EGU General Assembly 2020
© Author(s) 2020. This work is distributed under
the Creative Commons Attribution 4.0 License.

Advanced distributed modelling of slope stability using root reinforcement and geostatistical parameterization of geotechnical soil properties

Elena Benedetta Masi1, Anita Stagnozzi2, Silvia Stagnozzi2, Gianluigi Tonelli2, Francesco Veneri2, Veronica Tofani1, and Samuele Segoni1
Elena Benedetta Masi et al.
  • 1University of Florence, Department of Earth Sciences
  • 2University of Urbino "Carlo Bo", Department of Pure and Applied Sciences

A physically based model for shallow landslide triggering (HIRESSS – HIgh REsolution Soil Stability Simulator) was applied in a 100 km2 test site in Central Italy (Urbino, Marche region). The objectives were assessing  the influence of additional cohesion provided by roots and testing the effectiveness of a geotechnical characterization performed in an another area, but on similar lithologies.

We performed two different simulations considering the rainfall event of January-February 2006, which triggered 14 landslides in the area. For both the simulations, rainfall data were fed into the model using the measurements at hourly time step of a nearby rain gauge station, while soil thickness was estimated using a state-of-the-art empirical model based on geomorphological parameters derived from curvature, slope gradient, lithology and relative position within the hillslope profile. Geotechnical input data were varied among the two simulations. In the first one, a few in-situ and laboratory tests were performed to characterize the main lithologies, while the remaining lithologies were characterized using literature data. In the second simulation, the main geotechnical and hydrological parameters (cohesion, internal friction angle, soil unit weight, hydraulic conductivity) were fed into the model using a geostatistical characterization performed on hundreds of measurements carried out in another Italian region, with similar lithologies. Furthermore, in the second simulation the additional cohesion provided by the plant roots was also taken into account.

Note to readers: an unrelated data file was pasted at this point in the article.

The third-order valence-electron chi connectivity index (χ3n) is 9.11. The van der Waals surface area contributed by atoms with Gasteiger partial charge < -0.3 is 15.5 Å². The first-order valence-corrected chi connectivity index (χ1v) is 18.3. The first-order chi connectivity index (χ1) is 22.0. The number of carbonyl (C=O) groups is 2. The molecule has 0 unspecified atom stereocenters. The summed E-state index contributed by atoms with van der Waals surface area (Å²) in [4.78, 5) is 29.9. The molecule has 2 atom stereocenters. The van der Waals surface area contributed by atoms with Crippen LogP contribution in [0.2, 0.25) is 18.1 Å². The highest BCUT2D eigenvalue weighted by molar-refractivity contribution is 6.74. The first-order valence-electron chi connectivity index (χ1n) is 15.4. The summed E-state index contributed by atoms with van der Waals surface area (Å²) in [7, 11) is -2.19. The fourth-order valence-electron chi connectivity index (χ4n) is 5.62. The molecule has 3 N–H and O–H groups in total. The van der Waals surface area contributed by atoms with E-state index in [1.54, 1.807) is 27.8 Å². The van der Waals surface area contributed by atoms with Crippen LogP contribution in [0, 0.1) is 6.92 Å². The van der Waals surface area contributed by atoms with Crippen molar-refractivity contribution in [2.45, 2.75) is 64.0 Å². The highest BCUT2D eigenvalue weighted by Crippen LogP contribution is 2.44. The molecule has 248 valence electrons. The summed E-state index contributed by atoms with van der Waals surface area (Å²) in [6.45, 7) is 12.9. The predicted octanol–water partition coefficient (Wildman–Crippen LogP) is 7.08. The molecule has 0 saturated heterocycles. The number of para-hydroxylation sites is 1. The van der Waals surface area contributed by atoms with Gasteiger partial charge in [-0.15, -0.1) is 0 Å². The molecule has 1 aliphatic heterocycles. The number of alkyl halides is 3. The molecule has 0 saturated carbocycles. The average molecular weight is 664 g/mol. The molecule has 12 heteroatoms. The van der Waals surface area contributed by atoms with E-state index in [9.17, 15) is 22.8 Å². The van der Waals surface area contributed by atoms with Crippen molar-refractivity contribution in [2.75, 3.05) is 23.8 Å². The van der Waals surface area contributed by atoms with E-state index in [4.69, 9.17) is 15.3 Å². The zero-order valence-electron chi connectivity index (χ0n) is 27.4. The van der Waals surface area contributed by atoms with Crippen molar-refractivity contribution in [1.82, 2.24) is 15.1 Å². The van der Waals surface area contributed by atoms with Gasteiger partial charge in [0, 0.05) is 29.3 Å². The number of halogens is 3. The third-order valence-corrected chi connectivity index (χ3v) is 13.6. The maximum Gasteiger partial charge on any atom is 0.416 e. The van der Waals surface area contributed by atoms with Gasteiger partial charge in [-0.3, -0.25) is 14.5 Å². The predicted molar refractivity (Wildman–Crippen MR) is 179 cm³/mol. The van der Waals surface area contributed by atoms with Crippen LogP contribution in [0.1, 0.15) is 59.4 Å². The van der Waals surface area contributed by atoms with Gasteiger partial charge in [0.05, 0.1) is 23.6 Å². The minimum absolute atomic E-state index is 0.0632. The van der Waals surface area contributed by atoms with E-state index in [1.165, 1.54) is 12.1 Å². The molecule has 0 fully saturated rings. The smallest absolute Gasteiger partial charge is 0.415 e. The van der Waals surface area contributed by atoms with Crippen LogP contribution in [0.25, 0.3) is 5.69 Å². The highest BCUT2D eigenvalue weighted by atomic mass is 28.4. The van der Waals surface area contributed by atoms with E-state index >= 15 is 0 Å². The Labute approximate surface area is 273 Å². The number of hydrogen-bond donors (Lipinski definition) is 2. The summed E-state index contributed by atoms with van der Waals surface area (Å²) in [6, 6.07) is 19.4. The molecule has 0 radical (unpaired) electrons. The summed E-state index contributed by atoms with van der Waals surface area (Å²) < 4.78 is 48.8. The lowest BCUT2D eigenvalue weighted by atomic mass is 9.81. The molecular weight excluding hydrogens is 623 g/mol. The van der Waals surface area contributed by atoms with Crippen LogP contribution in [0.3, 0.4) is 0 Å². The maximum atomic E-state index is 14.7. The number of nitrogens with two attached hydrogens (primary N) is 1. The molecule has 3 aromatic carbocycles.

The results obtained with the two simulations were validated considering the landslide dataset collected by field work and image interpretation shortly after the rainfall event studied. We discovered that the second simulation provided much more reliable results, with the areas surrounding the landslide locations characterized by much higher values of failure probability.

The outcome is very important to address future research in distributed slope stability modelling because it proved that: (i) additional root cohesion is an important factor that can be used to get more reliable results; (ii) when in need of characterizing the geotechnical parameters of the study area, instead of using just a few measurements performed therein, it is preferable to integrate also data coming from different areas but with similar lithologies if they were robustly characterized in geostatistical terms purposely for distributed slope stability studies.

How to cite: Masi, E. B., Stagnozzi, A., Stagnozzi, S., Tonelli, G., Veneri, F., Tofani, V., and Segoni, S.: Advanced distributed modelling of slope stability using root reinforcement and geostatistical parameterization of geotechnical soil properties, EGU General Assembly 2020, Online, 4–8 May 2020, EGU2020-13726,, 2020